Saturday, December 16, 2006
Carter Eckert, a professor of Korean history at Harvard, weighed in today on the controversy in the Dover-Sherborn schools over the inclusion of Yoko Kawashima Watkins's book "So Far from the Bamboo Grove" in the sixth-grade curriculum.
He argues in an op-ed piece that it shows it shows the importance of history in the teaching of literature.
Here's an excerpt:
Watkins's book, based on the author's life, focuses on the harrowing experiences of an 11-year-old Japanese girl and her family at the end of World War II in the northern part of Japanese-occupied colonial Korea. It is a well-written, gripping tale of terror and survival, and its first-person narration from the viewpoint of the girl, Yoko, makes it all the more powerful for sixth-grade readers.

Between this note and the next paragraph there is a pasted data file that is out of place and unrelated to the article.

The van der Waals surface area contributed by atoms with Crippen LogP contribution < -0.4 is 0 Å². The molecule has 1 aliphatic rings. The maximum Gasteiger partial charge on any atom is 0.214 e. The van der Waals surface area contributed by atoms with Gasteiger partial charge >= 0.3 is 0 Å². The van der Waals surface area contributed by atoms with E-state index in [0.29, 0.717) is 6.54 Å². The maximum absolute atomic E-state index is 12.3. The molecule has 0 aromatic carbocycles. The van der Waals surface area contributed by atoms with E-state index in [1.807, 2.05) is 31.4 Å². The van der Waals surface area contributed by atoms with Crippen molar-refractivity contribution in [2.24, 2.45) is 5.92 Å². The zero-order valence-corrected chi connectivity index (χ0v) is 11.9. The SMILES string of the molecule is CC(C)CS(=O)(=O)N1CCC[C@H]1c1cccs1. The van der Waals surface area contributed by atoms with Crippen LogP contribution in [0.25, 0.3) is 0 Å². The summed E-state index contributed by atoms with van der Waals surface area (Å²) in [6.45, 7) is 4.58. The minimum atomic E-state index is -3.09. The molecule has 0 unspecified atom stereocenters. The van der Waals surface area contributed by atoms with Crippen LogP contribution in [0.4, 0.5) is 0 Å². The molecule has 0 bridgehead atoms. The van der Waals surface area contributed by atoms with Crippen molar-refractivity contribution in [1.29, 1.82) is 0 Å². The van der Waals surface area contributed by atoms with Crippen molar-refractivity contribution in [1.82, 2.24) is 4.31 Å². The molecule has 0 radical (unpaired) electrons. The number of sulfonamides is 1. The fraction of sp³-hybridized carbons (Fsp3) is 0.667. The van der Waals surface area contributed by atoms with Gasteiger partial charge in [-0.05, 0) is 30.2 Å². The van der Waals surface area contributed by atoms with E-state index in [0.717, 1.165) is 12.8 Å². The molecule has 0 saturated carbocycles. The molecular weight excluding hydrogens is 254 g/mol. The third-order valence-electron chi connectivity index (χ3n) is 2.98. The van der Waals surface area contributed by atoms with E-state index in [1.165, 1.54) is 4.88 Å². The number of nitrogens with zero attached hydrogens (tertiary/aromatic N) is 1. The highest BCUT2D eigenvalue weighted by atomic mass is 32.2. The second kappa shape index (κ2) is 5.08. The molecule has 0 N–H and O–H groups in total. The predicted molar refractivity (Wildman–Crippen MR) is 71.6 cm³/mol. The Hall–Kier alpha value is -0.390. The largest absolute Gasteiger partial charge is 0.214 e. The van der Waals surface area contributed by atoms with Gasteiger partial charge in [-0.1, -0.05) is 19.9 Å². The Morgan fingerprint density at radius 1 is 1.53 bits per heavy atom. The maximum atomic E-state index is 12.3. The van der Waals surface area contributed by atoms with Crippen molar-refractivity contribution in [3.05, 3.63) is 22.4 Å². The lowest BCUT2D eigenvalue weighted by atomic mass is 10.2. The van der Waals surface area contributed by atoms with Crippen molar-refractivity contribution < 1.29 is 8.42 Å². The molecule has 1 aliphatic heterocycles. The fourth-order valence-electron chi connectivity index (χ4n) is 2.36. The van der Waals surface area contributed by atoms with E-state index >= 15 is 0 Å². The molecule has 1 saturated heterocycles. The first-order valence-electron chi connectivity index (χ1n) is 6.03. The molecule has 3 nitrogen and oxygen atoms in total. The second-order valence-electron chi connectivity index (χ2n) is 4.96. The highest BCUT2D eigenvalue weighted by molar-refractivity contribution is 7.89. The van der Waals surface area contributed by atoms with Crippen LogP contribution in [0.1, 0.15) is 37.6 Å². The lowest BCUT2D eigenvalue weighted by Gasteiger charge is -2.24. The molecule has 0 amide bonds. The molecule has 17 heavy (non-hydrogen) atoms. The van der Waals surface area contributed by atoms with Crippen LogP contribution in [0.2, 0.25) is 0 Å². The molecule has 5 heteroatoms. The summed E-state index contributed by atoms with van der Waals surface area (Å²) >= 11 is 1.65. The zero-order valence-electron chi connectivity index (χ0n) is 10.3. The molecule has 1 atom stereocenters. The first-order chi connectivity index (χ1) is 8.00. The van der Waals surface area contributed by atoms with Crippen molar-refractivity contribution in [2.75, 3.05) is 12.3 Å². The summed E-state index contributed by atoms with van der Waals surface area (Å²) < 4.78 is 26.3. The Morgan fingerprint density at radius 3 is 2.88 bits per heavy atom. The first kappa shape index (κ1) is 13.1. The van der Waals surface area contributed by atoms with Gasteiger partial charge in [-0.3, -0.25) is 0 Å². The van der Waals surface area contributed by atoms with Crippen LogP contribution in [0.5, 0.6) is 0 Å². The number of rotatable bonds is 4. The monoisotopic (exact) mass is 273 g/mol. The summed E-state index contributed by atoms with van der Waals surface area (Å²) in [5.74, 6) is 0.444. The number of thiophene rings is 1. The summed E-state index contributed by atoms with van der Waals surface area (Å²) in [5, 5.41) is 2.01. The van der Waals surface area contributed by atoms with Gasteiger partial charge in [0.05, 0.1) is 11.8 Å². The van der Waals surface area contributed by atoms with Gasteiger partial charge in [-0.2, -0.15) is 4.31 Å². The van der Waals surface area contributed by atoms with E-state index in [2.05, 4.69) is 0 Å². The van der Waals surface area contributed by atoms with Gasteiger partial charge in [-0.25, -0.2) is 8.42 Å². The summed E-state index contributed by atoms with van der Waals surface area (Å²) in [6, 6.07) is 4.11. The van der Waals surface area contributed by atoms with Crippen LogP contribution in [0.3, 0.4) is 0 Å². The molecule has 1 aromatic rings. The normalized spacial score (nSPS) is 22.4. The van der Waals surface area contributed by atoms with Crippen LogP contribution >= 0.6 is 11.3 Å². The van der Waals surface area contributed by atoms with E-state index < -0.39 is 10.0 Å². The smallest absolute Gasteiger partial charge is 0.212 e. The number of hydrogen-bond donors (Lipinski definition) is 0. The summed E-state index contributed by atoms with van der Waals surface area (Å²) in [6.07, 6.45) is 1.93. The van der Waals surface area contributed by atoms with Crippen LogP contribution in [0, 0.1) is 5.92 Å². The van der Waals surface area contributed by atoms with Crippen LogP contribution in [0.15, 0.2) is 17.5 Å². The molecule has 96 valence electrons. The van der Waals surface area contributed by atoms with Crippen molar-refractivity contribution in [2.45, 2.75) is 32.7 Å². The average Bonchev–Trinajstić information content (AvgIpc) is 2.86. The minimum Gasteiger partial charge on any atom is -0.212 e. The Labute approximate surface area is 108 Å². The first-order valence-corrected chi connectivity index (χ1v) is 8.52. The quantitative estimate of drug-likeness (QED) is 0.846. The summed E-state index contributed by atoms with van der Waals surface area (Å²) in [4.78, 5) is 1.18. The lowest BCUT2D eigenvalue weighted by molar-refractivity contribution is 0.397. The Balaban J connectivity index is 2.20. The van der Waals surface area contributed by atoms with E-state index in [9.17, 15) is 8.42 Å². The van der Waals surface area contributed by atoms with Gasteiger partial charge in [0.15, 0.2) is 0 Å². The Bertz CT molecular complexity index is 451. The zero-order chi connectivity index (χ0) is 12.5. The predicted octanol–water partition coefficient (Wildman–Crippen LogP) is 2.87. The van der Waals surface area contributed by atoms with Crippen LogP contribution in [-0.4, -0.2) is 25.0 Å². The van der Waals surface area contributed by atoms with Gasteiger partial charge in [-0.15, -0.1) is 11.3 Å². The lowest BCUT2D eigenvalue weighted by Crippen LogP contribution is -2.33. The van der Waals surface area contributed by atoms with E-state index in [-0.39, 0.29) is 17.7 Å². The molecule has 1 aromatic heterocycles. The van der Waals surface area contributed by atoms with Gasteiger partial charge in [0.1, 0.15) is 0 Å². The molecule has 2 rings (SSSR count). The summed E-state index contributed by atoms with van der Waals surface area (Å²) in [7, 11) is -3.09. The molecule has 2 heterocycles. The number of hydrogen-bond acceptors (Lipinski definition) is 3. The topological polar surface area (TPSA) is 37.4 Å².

Teaching should encourage students to think "outside the box" of American ethnocentricity and highlight human commonalities across cultural and historical divides. Watkins's book goes a long way toward accomplishing these goals. Through the magic of her prose and identification with her heroine, students are transported to a distant and different time and place and can experience Yoko's ordeal and triumph as their own.
But context and balance are important. While Yoko's story is compelling as a narrative of survival, it achieves its powerful effect in part by eliding the historical context in which Yoko and her family had been living Korea. That context, simply put, was a 40-year record of harsh colonial rule in Korea, which reached its apogee during the war years of 1937-45, when Yoko was growing up. While some Koreans fared better than others, many were conscripted for forced labor and sexual slavery to serve the Japanese imperial war machine, while the colonial authorities simultaneously promoted a program of intensive, coercive cultural assimilation that sought to erase a separate Korean identity on the peninsula.